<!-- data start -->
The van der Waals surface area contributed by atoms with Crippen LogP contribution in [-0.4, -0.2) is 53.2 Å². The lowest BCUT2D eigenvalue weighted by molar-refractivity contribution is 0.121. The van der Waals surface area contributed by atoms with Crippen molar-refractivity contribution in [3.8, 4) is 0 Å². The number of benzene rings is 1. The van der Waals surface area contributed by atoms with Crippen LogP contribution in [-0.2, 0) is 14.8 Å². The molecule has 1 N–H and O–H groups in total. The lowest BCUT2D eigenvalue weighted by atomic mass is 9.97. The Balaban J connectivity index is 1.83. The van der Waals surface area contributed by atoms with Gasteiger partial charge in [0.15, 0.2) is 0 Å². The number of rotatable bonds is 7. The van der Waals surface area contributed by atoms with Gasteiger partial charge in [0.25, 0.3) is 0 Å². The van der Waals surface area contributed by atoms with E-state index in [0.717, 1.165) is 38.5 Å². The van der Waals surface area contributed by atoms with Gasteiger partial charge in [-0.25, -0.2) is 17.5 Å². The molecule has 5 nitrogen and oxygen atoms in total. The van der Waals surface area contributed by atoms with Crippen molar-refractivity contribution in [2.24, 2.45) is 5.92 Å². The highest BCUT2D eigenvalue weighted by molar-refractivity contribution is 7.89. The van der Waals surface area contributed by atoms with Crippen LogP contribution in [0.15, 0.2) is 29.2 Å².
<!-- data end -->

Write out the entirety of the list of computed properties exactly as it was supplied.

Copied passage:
The van der Waals surface area contributed by atoms with Crippen LogP contribution in [-0.4, -0.2) is 53.2 Å². The lowest BCUT2D eigenvalue weighted by molar-refractivity contribution is 0.121. The van der Waals surface area contributed by atoms with Crippen molar-refractivity contribution in [3.8, 4) is 0 Å². The number of benzene rings is 1. The van der Waals surface area contributed by atoms with Crippen LogP contribution in [-0.2, 0) is 14.8 Å². The molecule has 1 N–H and O–H groups in total. The lowest BCUT2D eigenvalue weighted by atomic mass is 9.97. The Balaban J connectivity index is 1.83. The van der Waals surface area contributed by atoms with Gasteiger partial charge in [0.15, 0.2) is 0 Å². The number of rotatable bonds is 7. The van der Waals surface area contributed by atoms with Gasteiger partial charge in [0.25, 0.3) is 0 Å². The van der Waals surface area contributed by atoms with E-state index in [0.717, 1.165) is 38.5 Å². The van der Waals surface area contributed by atoms with Gasteiger partial charge in [-0.25, -0.2) is 17.5 Å². The molecule has 5 nitrogen and oxygen atoms in total. The van der Waals surface area contributed by atoms with Crippen molar-refractivity contribution in [2.24, 2.45) is 5.92 Å². The highest BCUT2D eigenvalue weighted by molar-refractivity contribution is 7.89. The van der Waals surface area contributed by atoms with Crippen LogP contribution in [0.15, 0.2) is 29.2 Å².